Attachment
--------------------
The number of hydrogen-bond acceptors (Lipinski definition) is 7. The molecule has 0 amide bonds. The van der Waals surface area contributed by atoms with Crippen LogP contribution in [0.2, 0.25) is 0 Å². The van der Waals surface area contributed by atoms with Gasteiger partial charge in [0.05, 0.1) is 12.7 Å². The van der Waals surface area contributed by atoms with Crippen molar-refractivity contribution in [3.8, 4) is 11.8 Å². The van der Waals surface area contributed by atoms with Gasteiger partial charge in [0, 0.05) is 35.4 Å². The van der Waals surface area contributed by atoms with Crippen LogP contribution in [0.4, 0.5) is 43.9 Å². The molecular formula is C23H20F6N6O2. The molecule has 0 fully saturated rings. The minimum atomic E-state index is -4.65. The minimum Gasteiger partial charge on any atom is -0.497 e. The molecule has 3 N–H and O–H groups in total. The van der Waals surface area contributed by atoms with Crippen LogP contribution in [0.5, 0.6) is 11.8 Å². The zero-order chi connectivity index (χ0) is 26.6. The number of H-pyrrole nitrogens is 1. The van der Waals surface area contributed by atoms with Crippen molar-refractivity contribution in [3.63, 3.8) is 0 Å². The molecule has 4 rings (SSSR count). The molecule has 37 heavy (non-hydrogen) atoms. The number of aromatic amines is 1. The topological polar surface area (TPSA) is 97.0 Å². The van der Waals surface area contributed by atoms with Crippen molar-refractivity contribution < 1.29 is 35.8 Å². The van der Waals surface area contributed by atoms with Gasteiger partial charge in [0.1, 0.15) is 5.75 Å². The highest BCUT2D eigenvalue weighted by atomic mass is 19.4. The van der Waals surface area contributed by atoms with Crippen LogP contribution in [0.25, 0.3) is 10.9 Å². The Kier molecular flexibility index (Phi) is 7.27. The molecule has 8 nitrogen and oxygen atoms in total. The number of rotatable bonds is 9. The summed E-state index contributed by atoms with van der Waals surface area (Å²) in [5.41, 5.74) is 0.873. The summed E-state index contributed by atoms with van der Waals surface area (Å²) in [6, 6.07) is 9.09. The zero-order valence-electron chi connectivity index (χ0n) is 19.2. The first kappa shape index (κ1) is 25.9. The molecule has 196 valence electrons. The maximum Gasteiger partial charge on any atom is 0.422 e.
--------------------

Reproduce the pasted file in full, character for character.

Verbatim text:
The number of hydrogen-bond acceptors (Lipinski definition) is 7. The molecule has 0 amide bonds. The van der Waals surface area contributed by atoms with Crippen LogP contribution in [0.2, 0.25) is 0 Å². The van der Waals surface area contributed by atoms with Gasteiger partial charge in [0.05, 0.1) is 12.7 Å². The van der Waals surface area contributed by atoms with Crippen molar-refractivity contribution in [3.8, 4) is 11.8 Å². The van der Waals surface area contributed by atoms with Gasteiger partial charge in [0, 0.05) is 35.4 Å². The van der Waals surface area contributed by atoms with Crippen LogP contribution in [0.4, 0.5) is 43.9 Å². The molecular formula is C23H20F6N6O2. The molecule has 0 fully saturated rings. The minimum atomic E-state index is -4.65. The minimum Gasteiger partial charge on any atom is -0.497 e. The molecule has 3 N–H and O–H groups in total. The van der Waals surface area contributed by atoms with Crippen LogP contribution in [0.5, 0.6) is 11.8 Å². The zero-order chi connectivity index (χ0) is 26.6. The number of H-pyrrole nitrogens is 1. The van der Waals surface area contributed by atoms with Crippen molar-refractivity contribution in [3.63, 3.8) is 0 Å². The molecule has 4 rings (SSSR count). The molecule has 37 heavy (non-hydrogen) atoms. The number of aromatic amines is 1. The topological polar surface area (TPSA) is 97.0 Å². The van der Waals surface area contributed by atoms with Crippen molar-refractivity contribution < 1.29 is 35.8 Å². The van der Waals surface area contributed by atoms with Gasteiger partial charge in [0.1, 0.15) is 5.75 Å². The highest BCUT2D eigenvalue weighted by atomic mass is 19.4. The van der Waals surface area contributed by atoms with Crippen LogP contribution in [0.25, 0.3) is 10.9 Å². The Kier molecular flexibility index (Phi) is 7.27. The molecule has 8 nitrogen and oxygen atoms in total. The number of rotatable bonds is 9. The summed E-state index contributed by atoms with van der Waals surface area (Å²) in [5.41, 5.74) is 0.873. The summed E-state index contributed by atoms with van der Waals surface area (Å²) in [6, 6.07) is 9.09. The zero-order valence-electron chi connectivity index (χ0n) is 19.2. The first kappa shape index (κ1) is 25.9. The molecule has 196 valence electrons. The maximum Gasteiger partial charge on any atom is 0.422 e.